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Open Access Highly Accessed Research article

Identification of DNA methylation changes associated with human gastric cancer

Jung-Hoon Park1, Jinah Park3, Jung Kyoon Choi45, Jaemyun Lyu1, Min-Gyun Bae1, Young-Gun Lee1, Jae-Bum Bae1, Dong Yoon Park1, Han-Kwang Yang3, Tae-You Kim3* and Young-Joon Kim12*

Author Affiliations

1 Department of Biochemistry, College of Life Science and Technology, Yonsei University, Seoul, Korea

2 Department of Integrated Omics for Biomedical Science, WCU Program of Graduate School, Yonsei University, Seoul, Korea

3 Cancer Research Institute, Department of Internal Medicine, Seoul National University College of Medicine, Seoul, Korea

4 Department of Bio and Brain Engineering, KAIST, Daejeon, Korea

5 Computational and Systems Biology, Genome Institute of Singapore, Singapore, Singapore

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BMC Medical Genomics 2011, 4:82  doi:10.1186/1755-8794-4-82

Published: 2 December 2011

Abstract

Background

Epigenetic alteration of gene expression is a common event in human cancer. DNA methylation is a well-known epigenetic process, but verifying the exact nature of epigenetic changes associated with cancer remains difficult.

Methods

We profiled the methylome of human gastric cancer tissue at 50-bp resolution using a methylated DNA enrichment technique (methylated CpG island recovery assay) in combination with a genome analyzer and a new normalization algorithm.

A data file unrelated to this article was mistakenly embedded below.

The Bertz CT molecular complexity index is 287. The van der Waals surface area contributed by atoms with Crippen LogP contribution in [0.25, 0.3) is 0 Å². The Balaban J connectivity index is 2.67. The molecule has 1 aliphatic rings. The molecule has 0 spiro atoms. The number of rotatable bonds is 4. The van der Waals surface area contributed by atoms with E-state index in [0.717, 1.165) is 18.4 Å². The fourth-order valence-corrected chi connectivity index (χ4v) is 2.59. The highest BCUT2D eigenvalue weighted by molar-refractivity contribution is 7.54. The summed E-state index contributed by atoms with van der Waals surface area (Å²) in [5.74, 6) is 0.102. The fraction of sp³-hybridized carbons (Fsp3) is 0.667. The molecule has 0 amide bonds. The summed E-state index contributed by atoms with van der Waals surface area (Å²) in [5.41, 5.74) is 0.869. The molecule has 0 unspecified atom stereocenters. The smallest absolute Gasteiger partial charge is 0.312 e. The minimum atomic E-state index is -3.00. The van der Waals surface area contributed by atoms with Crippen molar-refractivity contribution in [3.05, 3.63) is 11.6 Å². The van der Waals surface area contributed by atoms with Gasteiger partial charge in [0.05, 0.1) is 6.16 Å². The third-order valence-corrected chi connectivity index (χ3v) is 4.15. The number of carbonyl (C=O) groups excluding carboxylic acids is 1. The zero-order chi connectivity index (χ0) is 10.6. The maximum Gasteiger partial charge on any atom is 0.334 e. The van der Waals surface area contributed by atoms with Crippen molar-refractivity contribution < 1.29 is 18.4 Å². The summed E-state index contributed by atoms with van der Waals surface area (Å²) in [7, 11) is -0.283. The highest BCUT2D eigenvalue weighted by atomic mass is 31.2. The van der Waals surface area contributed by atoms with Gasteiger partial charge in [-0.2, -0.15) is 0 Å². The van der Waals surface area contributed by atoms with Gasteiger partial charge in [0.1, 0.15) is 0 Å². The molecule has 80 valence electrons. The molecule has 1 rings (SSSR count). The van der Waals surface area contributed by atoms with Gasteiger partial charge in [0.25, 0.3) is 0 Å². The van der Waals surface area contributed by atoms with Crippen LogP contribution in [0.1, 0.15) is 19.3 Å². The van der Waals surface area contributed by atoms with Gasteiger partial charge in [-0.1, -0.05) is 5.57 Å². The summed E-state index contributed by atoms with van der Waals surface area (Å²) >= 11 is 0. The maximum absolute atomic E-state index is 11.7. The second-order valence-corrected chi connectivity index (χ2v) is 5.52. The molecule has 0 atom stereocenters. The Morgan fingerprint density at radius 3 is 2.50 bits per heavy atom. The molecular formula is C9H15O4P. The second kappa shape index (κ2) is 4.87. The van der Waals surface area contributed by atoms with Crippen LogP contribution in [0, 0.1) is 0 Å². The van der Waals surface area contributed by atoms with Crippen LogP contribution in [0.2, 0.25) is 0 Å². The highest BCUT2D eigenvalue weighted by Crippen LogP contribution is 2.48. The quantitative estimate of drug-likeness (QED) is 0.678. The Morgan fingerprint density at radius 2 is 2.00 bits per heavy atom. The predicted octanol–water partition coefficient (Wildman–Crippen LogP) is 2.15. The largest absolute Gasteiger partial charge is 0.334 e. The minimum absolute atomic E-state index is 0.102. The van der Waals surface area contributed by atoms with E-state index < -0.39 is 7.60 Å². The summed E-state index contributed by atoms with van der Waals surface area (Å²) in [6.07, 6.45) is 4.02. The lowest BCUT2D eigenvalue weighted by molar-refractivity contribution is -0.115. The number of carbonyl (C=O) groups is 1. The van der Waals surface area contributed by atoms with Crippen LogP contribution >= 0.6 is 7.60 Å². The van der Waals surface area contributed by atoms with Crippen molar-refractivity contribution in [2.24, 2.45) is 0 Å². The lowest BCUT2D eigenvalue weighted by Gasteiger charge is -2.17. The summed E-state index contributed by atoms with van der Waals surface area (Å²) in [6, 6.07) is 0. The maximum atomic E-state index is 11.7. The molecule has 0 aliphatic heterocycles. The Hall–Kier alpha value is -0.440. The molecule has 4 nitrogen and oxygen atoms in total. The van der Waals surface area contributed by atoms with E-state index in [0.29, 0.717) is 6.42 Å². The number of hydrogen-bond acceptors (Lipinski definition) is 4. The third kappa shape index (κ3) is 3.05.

Results

We were able to gain a comprehensive view of promoters with various CpG densities, including CpG Islands (CGIs), transcript bodies, and various repeat classes. We found that gastric cancer was associated with hypermethylation of 5' CGIs and the 5'-end of coding exons as well as hypomethylation of repeat elements, such as short interspersed nuclear elements and the composite element SVA. Hypermethylation of 5' CGIs was significantly correlated with downregulation of associated genes, such as those in the HOX and histone gene families. We also discovered long-range epigenetic silencing (LRES) regions in gastric cancer tissue and identified several hypermethylated genes (MDM2, DYRK2, and LYZ) within these regions. The methylation status of CGIs and gene annotation elements in metastatic lymph nodes was intermediate between normal and cancerous tissue, indicating that methylation of specific genes is gradually increased in cancerous tissue.

Conclusions

Our findings will provide valuable data for future analysis of CpG methylation patterns, useful markers for the diagnosis of stomach cancer, as well as a new analysis method for clinical epigenomics investigations.